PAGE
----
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Brazilian Journal of Plant Physiology

On-line version ISSN 1677-9452

Braz. J. Plant Physiol. vol.22 no.1 Campo dos Goytacazes  2010 

Impact of saline water stress on nutrient uptake and growth of cowpea



Prakash R. PatelI, Sushil S. KajalII, Vinay R. PatelI, Vimal J. PatelIII* and Sunil M. KhristiII 

IDepartment of Biosciences, Sardar Patel University, Vallabh Vidyanagar, Gujarat - 388120, INDIA.
IIAshok & Rita Patel Institute of Integrated Study & Research in Biotechnology and Allied Sciences, New Vallabh Vidyanagar, Gujarat – 388121, INDIA
IIIKrishi Vigyan Kendra (ICAR), Mangalbharti, Dist. Vadodara, Gujarat-391125




Soil salinity is a major limitation to crops production in many areas of the world. The present study reports the impact of salt stress on seeds germination, plant growth parameters and leaf ions accumulation in three cowpea [Vigna unguiculata (L.) Walp] Indian cultivars: Akshay–102, Gomti vu-89 and Pusa Falguni. The electrical conductivity (EC) of the soil was 0.75 dS m−1 and the NaCl treatments increased it to 2, 4, 6, 8 and 10 dS m−1. Germination percentage was recorded 10 days after sowing, while shoot and root dry weights were measured in 45 days old plants. Leaf ion concentrations for Na+, K+, Ca2+, Cl and proline content were determined. The results showed that the germination percentage of seeds was highly affected by salinity in all cultivars in all salinity levels from 2 to 10 dS m−1. On the other hand, height and weight of all cultivars were less affected by the salt stress. Only at 10 dS m−1 EC, significant reduction in plant height and root length could be found for all three cultivars. Salinity induced a significant increase in Na+, Cl and proline concentrations, while reduced the accumulation of K+ and Ca2+ in leaves of all the cultivars. Moreover, the tolerance difference between the cultivars was better observed at the lowest levels of salt stress, as reveled in the measurements of K+/Na+ ratio and proline content. In conclusion, this study characterizes Akshay–102 as the most tolerant cultivar and establishes the measurements of germination capacity, K+/Na+ ratio and proline accumulation as an important features to be explored in programs for selection and/or development of tolerant cultivars which make possible the utilization of waste saline water as well as the cultivation of vast areas of the tropical world affected by salinity.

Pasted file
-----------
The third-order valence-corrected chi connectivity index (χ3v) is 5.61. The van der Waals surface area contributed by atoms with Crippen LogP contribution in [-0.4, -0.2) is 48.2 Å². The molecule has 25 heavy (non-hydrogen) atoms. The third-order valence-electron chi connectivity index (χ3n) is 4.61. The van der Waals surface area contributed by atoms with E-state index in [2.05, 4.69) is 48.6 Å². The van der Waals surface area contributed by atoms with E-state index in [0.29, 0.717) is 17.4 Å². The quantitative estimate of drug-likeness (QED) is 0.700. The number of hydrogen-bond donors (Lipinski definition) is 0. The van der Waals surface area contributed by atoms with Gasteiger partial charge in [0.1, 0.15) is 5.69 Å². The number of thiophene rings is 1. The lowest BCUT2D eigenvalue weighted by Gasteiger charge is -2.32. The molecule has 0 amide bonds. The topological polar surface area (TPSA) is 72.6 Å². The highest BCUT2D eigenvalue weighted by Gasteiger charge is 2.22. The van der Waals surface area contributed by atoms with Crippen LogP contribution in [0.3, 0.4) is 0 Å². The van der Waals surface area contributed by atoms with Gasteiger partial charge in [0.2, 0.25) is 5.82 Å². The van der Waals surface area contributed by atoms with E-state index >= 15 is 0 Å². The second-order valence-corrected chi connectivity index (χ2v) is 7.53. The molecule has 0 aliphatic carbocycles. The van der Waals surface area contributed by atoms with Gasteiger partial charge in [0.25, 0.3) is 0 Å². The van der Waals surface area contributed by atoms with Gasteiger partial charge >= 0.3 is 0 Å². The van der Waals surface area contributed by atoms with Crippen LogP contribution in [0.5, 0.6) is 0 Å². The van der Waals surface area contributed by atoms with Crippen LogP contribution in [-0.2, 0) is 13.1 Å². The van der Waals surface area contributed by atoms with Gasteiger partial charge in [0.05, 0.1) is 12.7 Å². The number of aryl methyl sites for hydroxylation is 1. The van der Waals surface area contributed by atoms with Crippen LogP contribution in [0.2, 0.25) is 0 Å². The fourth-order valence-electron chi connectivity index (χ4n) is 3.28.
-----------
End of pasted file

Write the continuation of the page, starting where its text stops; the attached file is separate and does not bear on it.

Key words: Salt stress, germination, proline, potassium/sodium ratio